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MattCook

Jan 18, 2008, 02:25 pmLast Edit: Jan 18, 2008, 02:28 pm by MattCook Reason: 1
The reference guide states that the millis() function can run for about 9 hours before rolling-over to zero.

I was wondering what the exact value is that it rolls-over after? If I knew this then I could still work out the elapsed time after it had rolled-over ... assuming I'd checked it before it rolled over the first time. By keeping a count of the number of roll-overs I could have my own VERY long elapsed time function.

This got me to thinking about the roll-over value/time and I am now not sure how the 9 hours is calculated. The reference guide tells me that millis() provides a value of data type unsigned long. Then it tells me that an unsigned long (32 bits) ranges from 0 to 4,294,967,295 (2^32 - 1). By my calculation this should roll-over after 1193 hours (~50 days), assuming the full 32 bits are used.
4,294,967,295 / 1000 = 4,294,967 seconds
4,294,967 /60 = 71582 minutes
71582 / 60 = 1193 hours

This is a long way from 9 hours .... can someone clarify this for me please?

Secondly, is it possible to clear, or reset the millis() counter back to zero via software?

timmaah

#1
Jan 18, 2008, 03:57 pm
Check out:

http://blog.faludi.com/2007/12/18/arduino-millis-rollover-handling/

http://www.arduino.cc/playground/Main/GeneralCodeLibrary

ckiick

#2
Jan 18, 2008, 05:12 pm
The millis function doesn't actually count milliseconds.  It uses an internal counter based on the number of times that timer0 overflows.  Timer0 ticks every 8 clock cycles. It's 8 bits wide so it overflows every 256 ticks.  So each increment of the internal counter represents 2048 clock cycles.  The counter is an unsigned long.  At 16Mhz, that's 550 seconds, which is about 9 hours.

You can easily detect an overflow by comparing two consecutive times: if the second is less than the first then an overflow has occurred.  The problem is that you don't know how many, and if you wait long enough even that method won't work.

What you could do is to edit the overflow interrupt handler to use TWO variables, an overflow counter and an overflow-overflow counter.  Then do some fancy (but careful) math to get the number of milliseconds.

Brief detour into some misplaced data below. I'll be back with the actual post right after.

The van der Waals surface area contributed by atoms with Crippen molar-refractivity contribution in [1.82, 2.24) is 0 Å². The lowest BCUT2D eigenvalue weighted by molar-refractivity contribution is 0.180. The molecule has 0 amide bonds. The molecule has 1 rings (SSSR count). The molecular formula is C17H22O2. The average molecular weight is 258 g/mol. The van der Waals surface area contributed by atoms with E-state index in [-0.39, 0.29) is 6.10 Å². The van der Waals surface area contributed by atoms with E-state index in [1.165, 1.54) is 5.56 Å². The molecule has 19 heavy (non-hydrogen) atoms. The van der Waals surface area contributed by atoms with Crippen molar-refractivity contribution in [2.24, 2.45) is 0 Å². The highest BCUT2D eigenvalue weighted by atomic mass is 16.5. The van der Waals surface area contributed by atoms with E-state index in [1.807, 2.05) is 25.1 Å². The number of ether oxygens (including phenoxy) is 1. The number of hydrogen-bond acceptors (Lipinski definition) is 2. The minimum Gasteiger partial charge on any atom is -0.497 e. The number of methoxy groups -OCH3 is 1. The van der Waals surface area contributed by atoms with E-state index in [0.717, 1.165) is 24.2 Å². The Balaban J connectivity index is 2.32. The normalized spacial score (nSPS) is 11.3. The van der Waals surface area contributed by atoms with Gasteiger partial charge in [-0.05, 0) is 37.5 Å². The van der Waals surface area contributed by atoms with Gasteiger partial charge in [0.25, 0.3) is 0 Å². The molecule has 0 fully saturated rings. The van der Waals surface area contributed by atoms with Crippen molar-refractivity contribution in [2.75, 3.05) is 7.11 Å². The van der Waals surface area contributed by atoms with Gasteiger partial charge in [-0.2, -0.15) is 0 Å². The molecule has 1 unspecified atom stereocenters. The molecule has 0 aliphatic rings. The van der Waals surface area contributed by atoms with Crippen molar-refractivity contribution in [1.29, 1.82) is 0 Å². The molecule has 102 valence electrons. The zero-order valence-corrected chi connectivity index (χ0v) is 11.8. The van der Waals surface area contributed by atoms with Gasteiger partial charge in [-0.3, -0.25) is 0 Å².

Resetting the counter is easy: set timer0_overflow_count to 0.

MattCook

#3
Jan 18, 2008, 07:23 pm
Thanks for the feedback !

timmaah, your reply looks like it may nail the solution I'm after. I hadn't spotted that, thanks for pointing it out.

ckiick, thanks for the info on how the millis() function works. The name seems misleading to me. timmaahs' solution should deal with the overflow issue, all I have to work out is some algorithm to give me a millisecond conversion (or as near accuracy as I can hope for).

I'm new here but this already strikes me as a very friendly and helpful place.

Many thanks ..... Matt

axileon

#4
Jan 22, 2008, 03:51 pm
sorry but i have a question regarding the tick for timer0. how do u know that it ticks once every 8 clock cycles? i cant seem to find it in the manual

ckiick

#5
Jan 24, 2008, 03:49 am
For how to set the timer scaler see section 15.11.2 of the ATMega168 data sheet.  There's a link from the hardware page on this site.

There are some comments for the millis() function that tell how it works in the wiring.c file.

To see where it is set, look in the wiring.c file. Search for the register name TCCR0 or TCCR0B.

Hmm.... it seems to be set to 64 now, instead of 8.  That means the timer ticks once for every 64 clock cycles.  Wonder when that happened.  That means the counter won't overflow as much, but delayMicroseconds won't be as accurate.

HTH,

BigMike

#6
Mar 17, 2008, 03:30 pm
Quote
Check out:
http://blog.faludi.com/2007/12/18/arduino-millis-rollover-handling/

Quote
You want to blink an LED only on Christmas during leap years? Totally possible now.